Looking for advice with this file in Estlcam

I was showing my friend some of the pieced I’ve cut and he asked if I could cut him a sign for the horse carriages he sells. It’s a pretty straightforward design so I told him I’d work on it. I’m still pretty new at all this so I’m looking for help.

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I’ve figured out one way to carve the letters with a V bit and carve the curve with a 1/8 and 1/4 flat end mill then cut the whole piece out, but I was hoping someone could help me with a different way. I think I’d like to carve down the background so the letters, the curve and the small strip around are all uncut, and everything around is cut into the piece. I thought this would be pretty straightforward where I could create holes and parts then surround everything and make an island. I think that would work, but to do that and get the detail I need I think I’d need the 1/8" bit. I can only go max 24" square right now. Besides taking forever, I don’t currently have great 1/8 bits and they tend to break so I don’t know that it’s even possible.

Then I thought that I could use my 1/4" mill to bulk cut the big open areas and then fill in with the 1/8 mill around the letters. It’s getting a bit too complicated for my novice skills. Am I on the right track or is there a better/easier/more efficient way? Is there a different bit that I’d need to do it a better way? Would I get a good finish using a (quality) 1/8" bit?

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The screenshot shows me in the middle of the process of cutting up the large areas for my 1/4 mill. I can’t seem to get the island function to disregard all the areas that I’ve already milled with the 1/4" mill. This results in a 5:30 cut time, most of which would be the 1/8" mill running in air. I suppose I might be able to modify the G-Code to eliminate some of this, but I thought I’d check here for better advice.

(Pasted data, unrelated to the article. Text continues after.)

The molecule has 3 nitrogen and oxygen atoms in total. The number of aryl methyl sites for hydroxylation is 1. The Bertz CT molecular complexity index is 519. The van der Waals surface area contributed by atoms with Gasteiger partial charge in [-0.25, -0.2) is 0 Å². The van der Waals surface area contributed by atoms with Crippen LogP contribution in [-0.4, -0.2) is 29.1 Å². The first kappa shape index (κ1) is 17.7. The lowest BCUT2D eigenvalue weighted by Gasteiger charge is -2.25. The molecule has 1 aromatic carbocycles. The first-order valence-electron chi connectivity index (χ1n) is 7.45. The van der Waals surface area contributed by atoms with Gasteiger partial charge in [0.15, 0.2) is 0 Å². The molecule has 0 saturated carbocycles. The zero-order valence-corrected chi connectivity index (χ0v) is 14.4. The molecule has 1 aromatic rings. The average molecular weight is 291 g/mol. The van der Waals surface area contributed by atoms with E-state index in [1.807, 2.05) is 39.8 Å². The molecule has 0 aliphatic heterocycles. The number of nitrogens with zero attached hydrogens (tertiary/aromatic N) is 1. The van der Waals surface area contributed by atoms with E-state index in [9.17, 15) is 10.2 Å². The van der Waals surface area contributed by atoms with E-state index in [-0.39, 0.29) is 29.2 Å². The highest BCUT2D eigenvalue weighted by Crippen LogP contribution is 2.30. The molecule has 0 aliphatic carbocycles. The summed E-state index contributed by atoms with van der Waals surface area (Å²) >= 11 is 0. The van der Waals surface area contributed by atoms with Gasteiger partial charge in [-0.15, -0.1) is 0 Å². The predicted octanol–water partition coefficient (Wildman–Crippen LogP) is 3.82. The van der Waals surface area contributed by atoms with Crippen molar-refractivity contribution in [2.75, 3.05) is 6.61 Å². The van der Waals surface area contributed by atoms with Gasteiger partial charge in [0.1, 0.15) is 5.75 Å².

Thanks in advance for your help!

Have you seen this carve video:

It looks like you can pocket with the 1/4" and then carve with the v bit, to a set width. Maybe?

I believe Jeffeb3 is correct, set a “maximum carve” value on the carve. This should force the vbit to stick to the edges. Then pocket with the flat bit.
Post a pic of your result!

Thanks. I had seen that video but since I didn’t need it when I watched it the info didn’t stick.

I didn’t have much luck with the carve/pocket but I’m still going to try things in the program before cutting.

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Right now I’ve cut out large areas with 1/4" bit for pocketing and the 1/8" bit will do areas in the letters.

I’m pausing on this until I can get a 1/8" bit I can trust. The current ones I bought are very brittle and I don’t trust them. I also need to work on my tool changes. If it isn’t exact the cuts won’t be at the same level.

Maybe in the mean time get some dense foam insulation and do some test carves to get it dialed in before you waste and wood and break bits. Can’t wait to see how this turns out.

So I finally feel your pain. But there is an easy solution. I upgraded to estlcam 10.039 and there is an option on carves to choose a pocket tool. So you can choose your 1/4 or 1/8" bit and let it figure the rest out. It seems like to do that, I had to put in a 100mm or something else huge into the max carve width box.


use the “Carve pocketing tool” option:

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Best workflow:
[li]Select the Carving tool[/li]
[li]Create all Carves[/li]
[li]Select all (Ctrl + A)[/li]
[li]Set an appropriate depth limit[/li]
[li]And finally select the flat bottomed carve pocketing tool[/li]




Thanks. I had updated once I figured the carve pocketing feature, but I forgot to come back to this thread. I’m now using a 1/4 V bit for the carves and 1/4 mill for the pocketing. They’re all outside carves. I’m going to try cutting it this weekend.